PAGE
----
Facioscapulohumeral Muscular Dystrophy – FSHD
It is the second most common muscular dystrophy with a frequency of 1: 8,333 to 1:15,000 patients worldwide. Symptoms often start during puberty, without excluding their appearance from infancy to adulthood, affecting both sexes equally. It is distinguished in two major categories depending on the type of mutation in DNA, type 1 (FSHD1 – 95% of patients) and type 2 (FSHD2 – 5%). It is inherited in autosomal dominant pattern, although 30% of cases are due to de novo mutations. The progression and severity of the disease depends on the onset of symptoms, type and magnitude of the mutation. The sooner symptoms start the more severe the condition is. Especially when muscle weakness occurs at birth or early childhood, it is characterized as neonatal FSHD and has a frequency of 1: 30,000 worldwide. In any case the symptoms are the same.
There is a weakness in the facial muscles, which leads to difficulty in opening or closing the eyes (especially during sleep), or in the movement of the lips (inability of express movements). There is muscular weakness in shoulders and arms, creating difficulty in everyday movements and lifting hands. In addition, there may be weakness in the lower leg, leading to falls, injuries, and walking difficulties.
Other common symptoms may be:
- Weakness of abdominal muscles and spine, leading to inability of lifting the body and orthopedic problems of the spine (eg. lordosis).
- Asymmetric weakness mainly in one side of the body.
- Pain of muscles and joints.
Less common problems are:
- Disorders of eye vessels, which may even lead to loss of vision.
- Respiratory problems – rare but serious.
- Hip and lower limb muscle weakness.
- Hearing loss bilaterally.
- Stretched shoulder blades (“wings”).
- Epilepsy – learning difficulties (rarely).
- Clinical examination by special neurologists, physicians, pneumologists, orthopaedics, ophthalmologists, otolaryngologists.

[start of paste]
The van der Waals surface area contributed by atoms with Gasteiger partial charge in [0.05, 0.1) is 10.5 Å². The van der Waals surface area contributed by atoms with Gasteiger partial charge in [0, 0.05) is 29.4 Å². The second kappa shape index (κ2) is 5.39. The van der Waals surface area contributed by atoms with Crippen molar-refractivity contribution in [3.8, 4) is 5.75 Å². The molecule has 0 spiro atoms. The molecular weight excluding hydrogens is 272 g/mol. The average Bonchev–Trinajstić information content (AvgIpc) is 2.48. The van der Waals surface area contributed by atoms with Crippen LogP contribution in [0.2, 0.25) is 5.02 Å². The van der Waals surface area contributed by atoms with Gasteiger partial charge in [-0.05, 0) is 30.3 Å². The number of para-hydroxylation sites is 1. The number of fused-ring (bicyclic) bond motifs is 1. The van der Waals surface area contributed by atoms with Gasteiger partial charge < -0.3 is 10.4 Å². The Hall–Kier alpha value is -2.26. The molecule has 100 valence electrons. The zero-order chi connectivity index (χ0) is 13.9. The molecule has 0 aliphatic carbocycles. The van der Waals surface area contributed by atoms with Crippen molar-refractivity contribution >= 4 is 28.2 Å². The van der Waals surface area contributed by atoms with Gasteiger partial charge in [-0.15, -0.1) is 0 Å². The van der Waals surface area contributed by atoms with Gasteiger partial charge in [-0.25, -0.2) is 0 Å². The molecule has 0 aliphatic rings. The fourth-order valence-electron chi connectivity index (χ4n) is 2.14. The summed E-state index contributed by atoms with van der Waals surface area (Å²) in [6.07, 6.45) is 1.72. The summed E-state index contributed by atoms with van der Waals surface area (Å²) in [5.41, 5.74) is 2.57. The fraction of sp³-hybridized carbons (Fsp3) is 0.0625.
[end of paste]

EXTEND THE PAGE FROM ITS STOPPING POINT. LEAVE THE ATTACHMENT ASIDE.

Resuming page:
- Personal and family history.
- Blood test and CK enzyme assay
- Nerve conduction test.
- Muscle biopsy.
- Ophthalmological tests.
- Heart ultrasound – heart function monitoring.
- Respiratory monitoring – tests.
- Genetic tests.
There is no cure yet, but symptomatic relief measures are taken to improve patient independence and quality of life.
- Monitoring and treatment of any respiratory disorders.
- Monitoring of ocular and acoustic function to prevent blindness and deafness.
- Use of orthotics and wheelchairs to improve motion.
- Orthopaedic monitoring and / or corrective shoulder surgery, when necessary.
- Pharmacologic treatment.
- Physiotherapy (Available video for exercises https://www.youtube.com/watch?v=sFXwGenIAgo&feature=youtu.be ) – Occupational Therapy.
- Swimming – Hydrotherapy.
Guidelines related to assessment, diagnosis and management of FSDH, published by the American Academy of Neurology:
Information about clinical trials conducted globally: https://www.centerwatch.com/clinical-trials/listings/condition/350/muscular-dystrophy/ and https://clinicaltrials.gov/ct2/home
You could also follow the research of Facio-Therapies, dedicated to FSHD: https://www.facio-therapies.com/
- Muscular Dystrophy Canada, FSHD, http://www.muscle.ca/wp-content/uploads/2012/11/FSHD-Family-Guidelines-AAN-2015.pdf
- FSH Society, Symptoms of facioscapulohumeral muscular dystrophy, https://www.fshsociety.org/facioscapulohumeral-description/
- FSH Society, Fact Flyers, https://www.fshsociety.org/wp-content/uploads/2014/03/Fact-Flyers_2015_no-crops.pdf
- MANAGING FSHD: ONE PATIENT’S PERSPECTIVE, Howard L. Chabner August 13, 2014.
- NORD (National Organization for Rare Disorders), Rare diseases, https://rarediseases.org/rare-diseases/
- Muscular Dystrophy Association, About Neuromuscular Diseases, June 08, 2017, https://www.mda.org/disease/